Greetings from Huntsville, Alabama! I am excited to have been offered the opportunity to contribute to LIDAR News. First off, a few caveats. My companies (GeoCue Corporation and QCoherent Software, LLC) offer software and services in the kinematic laser scanning arena to both production companies and end-users of LDIAR data. Even though I will always strive to stay neutral in my articles, you need to be aware of my unconscious bias! While I deal professionally in all aspects of kinematic laser scanning (that is, laser scanners where the sensor is in motion during the scan), my focus within this forum (at least for now) will be on airborne systems and applications. You can read specifics about my background and involvement under the Author biographies.
I am very concerned about the business drivers for airborne laser scanning in the United States. Much of the current work is being funded by state and federal initiatives. I think this is also the case with European operations. With mounting pressure on all agencies to close the budget deficit, not having other eggs in the basket could lead to financial doom for LIDAR operators. Thus companies with significant airborne operations need to explore non-governmental sources of project work.
While the federal government may be interested in reducing spending, they show no signs whatsoever of reducing regulation and oversight. To me, one of the obvious pursuits of a business is in assisting other businesses in meeting government-mandated requirements. For example, the Federal Railroad Administration has mandated train control systems under the Positive Train Control (PTC) initiative. Several railroads are using LIDAR as a source for populating the asset databases needed to realize PTC systems. This is a business area that GeoCue has pursued (with LIDAR data collection systems deployed at CSX and BNSF) to reduce our reliance on the traditional customer base. The area of regulation and resultant opportunities that I will be discussing in this and the next several articles are those affecting the electric power transmission industry in North America.
To me, it is hard to imagine a regulatory environment more complex than that of electricity generation and distribution in North America. The primary area of opportunity that I want to explore lies in high voltage transmission and thus we can narrow our lens to this particular regulatory area (it is important to note, however, that there are many other opportunities for kinematic laser scanning in the electric outside plant area, particularly asset management).
The particular area of our initial focus is the North American bulk transmission system. This is basically the system of components (towers, wires, transformers, AC-DC-AC converters, &c.) that interconnect the various generation facilities and, ultimately, end-use distributors of electricity. Interestingly enough, the standards for physical/logical connection, reliability, operating procedures and so forth for the bulk power system are governed by a consortium of none other than the companies themselves! This organization is the North American Electric Reliability Corporation (NERC, www.nerc.com). While NERC was originally comprised entirely of power industry participants who formed an organization to improve reliability, it has morphed into an organization with a large internal staff and has gained enforcement authority. Still, the standards and procedures created and enforced by NERC originate from committees whose membership comprises volunteers from the bulk power system companies. It is interesting to note that NERC remains a non-government organization.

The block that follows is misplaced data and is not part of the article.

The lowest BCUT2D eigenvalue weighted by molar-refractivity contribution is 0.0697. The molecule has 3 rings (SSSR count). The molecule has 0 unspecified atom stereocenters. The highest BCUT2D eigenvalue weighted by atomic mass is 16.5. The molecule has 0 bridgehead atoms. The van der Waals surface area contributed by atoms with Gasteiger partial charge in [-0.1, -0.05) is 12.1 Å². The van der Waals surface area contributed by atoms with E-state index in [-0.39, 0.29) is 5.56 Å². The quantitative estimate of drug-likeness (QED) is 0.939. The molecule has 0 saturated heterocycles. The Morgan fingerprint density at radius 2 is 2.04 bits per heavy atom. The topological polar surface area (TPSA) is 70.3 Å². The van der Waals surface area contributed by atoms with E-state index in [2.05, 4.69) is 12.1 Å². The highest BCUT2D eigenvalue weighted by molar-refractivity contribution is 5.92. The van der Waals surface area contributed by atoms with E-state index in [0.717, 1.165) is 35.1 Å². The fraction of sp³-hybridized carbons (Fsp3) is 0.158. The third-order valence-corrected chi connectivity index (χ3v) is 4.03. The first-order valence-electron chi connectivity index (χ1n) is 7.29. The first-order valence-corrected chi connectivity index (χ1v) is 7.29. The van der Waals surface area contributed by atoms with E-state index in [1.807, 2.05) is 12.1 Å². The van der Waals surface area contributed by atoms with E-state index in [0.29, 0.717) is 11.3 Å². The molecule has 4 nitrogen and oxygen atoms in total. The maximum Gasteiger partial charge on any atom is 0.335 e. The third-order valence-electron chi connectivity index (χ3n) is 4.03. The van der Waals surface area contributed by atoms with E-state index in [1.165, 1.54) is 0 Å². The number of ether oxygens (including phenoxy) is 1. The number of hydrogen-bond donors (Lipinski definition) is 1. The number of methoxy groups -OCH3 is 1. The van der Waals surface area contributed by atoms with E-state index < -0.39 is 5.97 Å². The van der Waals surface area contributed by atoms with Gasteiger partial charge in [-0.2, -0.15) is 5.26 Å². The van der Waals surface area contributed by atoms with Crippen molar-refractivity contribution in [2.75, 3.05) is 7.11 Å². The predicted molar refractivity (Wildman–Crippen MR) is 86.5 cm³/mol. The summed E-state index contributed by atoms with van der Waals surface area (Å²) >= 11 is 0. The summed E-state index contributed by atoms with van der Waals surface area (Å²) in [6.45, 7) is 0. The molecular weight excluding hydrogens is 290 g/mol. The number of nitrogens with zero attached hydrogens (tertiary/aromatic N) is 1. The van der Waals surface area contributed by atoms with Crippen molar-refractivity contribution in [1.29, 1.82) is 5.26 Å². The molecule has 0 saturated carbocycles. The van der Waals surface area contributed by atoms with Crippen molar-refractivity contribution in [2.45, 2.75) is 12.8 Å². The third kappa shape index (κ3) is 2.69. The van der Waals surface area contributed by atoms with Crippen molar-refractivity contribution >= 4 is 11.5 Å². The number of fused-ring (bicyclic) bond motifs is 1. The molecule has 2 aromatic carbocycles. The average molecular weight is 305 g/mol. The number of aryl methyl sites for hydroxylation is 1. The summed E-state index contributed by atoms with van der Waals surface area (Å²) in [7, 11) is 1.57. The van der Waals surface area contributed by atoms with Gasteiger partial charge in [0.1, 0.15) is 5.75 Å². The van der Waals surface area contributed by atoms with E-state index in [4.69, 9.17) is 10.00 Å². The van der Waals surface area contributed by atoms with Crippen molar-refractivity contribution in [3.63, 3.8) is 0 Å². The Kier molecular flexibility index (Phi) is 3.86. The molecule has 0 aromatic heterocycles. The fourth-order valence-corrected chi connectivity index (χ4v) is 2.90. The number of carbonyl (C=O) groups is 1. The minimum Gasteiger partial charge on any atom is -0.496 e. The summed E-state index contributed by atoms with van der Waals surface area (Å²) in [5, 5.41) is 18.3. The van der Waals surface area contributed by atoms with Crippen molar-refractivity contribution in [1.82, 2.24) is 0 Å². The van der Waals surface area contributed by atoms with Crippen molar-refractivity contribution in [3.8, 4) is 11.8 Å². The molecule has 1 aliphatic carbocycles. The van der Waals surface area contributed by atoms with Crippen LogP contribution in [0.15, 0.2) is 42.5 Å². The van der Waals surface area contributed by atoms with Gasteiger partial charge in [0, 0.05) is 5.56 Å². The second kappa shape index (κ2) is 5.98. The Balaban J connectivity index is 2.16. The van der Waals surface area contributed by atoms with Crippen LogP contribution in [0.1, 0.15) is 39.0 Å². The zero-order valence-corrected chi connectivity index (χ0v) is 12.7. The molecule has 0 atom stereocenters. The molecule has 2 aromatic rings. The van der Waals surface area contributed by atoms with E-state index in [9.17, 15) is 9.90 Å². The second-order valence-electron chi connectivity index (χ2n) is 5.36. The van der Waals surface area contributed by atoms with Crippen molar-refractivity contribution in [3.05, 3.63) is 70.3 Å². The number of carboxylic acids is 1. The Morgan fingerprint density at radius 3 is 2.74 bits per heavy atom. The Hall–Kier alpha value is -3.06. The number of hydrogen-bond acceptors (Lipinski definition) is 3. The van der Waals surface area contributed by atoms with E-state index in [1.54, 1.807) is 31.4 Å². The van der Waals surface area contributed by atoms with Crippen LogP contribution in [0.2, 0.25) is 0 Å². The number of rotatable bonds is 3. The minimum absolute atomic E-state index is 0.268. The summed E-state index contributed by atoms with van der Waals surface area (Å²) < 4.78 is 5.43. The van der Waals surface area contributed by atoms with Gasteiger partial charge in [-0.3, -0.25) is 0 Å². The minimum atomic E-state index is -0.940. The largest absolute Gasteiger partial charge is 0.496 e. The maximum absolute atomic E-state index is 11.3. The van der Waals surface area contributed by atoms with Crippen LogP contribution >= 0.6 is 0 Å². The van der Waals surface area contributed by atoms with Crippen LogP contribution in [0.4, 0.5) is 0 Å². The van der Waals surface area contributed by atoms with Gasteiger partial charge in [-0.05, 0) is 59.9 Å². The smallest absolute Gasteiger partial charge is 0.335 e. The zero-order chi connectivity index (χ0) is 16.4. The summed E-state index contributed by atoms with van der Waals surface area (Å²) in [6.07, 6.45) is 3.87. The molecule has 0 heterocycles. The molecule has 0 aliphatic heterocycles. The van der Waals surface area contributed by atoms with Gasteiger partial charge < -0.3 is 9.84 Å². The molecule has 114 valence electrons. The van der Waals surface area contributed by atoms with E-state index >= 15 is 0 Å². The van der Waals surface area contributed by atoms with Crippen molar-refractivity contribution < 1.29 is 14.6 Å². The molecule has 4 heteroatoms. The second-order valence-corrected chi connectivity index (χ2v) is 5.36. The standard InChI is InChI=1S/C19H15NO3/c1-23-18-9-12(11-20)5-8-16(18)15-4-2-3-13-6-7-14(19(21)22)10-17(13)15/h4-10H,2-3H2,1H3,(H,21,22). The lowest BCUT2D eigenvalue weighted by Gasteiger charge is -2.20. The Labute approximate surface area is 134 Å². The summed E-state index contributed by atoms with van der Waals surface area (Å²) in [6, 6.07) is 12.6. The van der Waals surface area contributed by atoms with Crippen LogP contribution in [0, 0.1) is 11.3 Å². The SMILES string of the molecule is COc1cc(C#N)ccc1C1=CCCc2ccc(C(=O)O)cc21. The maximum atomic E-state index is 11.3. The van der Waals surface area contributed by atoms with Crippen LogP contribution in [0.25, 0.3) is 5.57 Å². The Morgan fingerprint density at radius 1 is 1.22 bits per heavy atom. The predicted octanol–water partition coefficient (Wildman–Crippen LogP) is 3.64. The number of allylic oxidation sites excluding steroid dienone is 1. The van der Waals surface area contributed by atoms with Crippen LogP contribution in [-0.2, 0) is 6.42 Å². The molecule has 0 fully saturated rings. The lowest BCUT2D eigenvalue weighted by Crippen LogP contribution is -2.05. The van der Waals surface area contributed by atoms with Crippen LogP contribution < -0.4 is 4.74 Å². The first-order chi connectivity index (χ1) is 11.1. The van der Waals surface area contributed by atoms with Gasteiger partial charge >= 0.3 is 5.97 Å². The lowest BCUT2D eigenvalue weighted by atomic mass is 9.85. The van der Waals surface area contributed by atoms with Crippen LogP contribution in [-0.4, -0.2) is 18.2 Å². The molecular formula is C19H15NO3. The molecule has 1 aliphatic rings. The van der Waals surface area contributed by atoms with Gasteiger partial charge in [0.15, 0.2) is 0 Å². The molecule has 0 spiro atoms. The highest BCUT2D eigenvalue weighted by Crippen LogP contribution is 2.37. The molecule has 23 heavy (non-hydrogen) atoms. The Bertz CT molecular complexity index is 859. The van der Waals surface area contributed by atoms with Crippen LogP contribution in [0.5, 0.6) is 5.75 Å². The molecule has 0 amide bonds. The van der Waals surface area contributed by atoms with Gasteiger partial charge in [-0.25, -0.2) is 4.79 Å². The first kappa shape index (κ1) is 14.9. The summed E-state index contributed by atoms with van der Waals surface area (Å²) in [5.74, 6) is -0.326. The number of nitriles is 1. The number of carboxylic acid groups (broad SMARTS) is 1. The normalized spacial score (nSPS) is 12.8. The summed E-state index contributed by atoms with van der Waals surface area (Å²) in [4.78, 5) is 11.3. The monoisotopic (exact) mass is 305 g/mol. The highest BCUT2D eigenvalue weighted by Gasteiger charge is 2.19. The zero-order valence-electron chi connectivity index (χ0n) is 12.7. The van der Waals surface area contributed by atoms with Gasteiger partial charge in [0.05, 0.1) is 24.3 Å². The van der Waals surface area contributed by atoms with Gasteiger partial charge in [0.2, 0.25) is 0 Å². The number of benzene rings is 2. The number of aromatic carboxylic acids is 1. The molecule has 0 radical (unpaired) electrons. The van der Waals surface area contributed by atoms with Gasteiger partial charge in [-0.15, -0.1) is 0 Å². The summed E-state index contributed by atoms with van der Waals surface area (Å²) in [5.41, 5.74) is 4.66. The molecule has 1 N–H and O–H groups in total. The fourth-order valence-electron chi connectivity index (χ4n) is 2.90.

The US Federal government regulates the bulk electric power system via a federal agency called the Federal Energy Regulatory Commission (FERC, www.ferc.gov). Up until 2005, FERCs primary regulatory responsibility was the regulation of interstate energy pricing as well as hydroelectric dam construction and safety. Following the massive blackout of 2003, the federal government added bulk electric power reliability to FERCs charter. Realizing that it is best to be in charge of ones own destiny, NERC lobbied for and won designation as FERCs reliability enforcement arm. This was a natural fit since NERC and its predecessor organizations had always been keenly focused on transmission reliability. Thus NERC now has the authority to not only levy requirements but also to levy fines (many quite substantial) for violations. It is important to note that NERC does many things in addition to acting as FERCs reliability enforcement arm. It is also important (I think!) to realize that all of NERCs enforcement authority derives from member company agreements and the authority that flows from FERC. For example, FERC is in the process of redefining the bulk power transmission system, a change that will automatically enlarge NERCs reliability enforcement scope.
Now that we have the preamble out of the way, in the next issue we will explore just what comprises the bulk transmission system and how LIDAR plays a role in its reliability.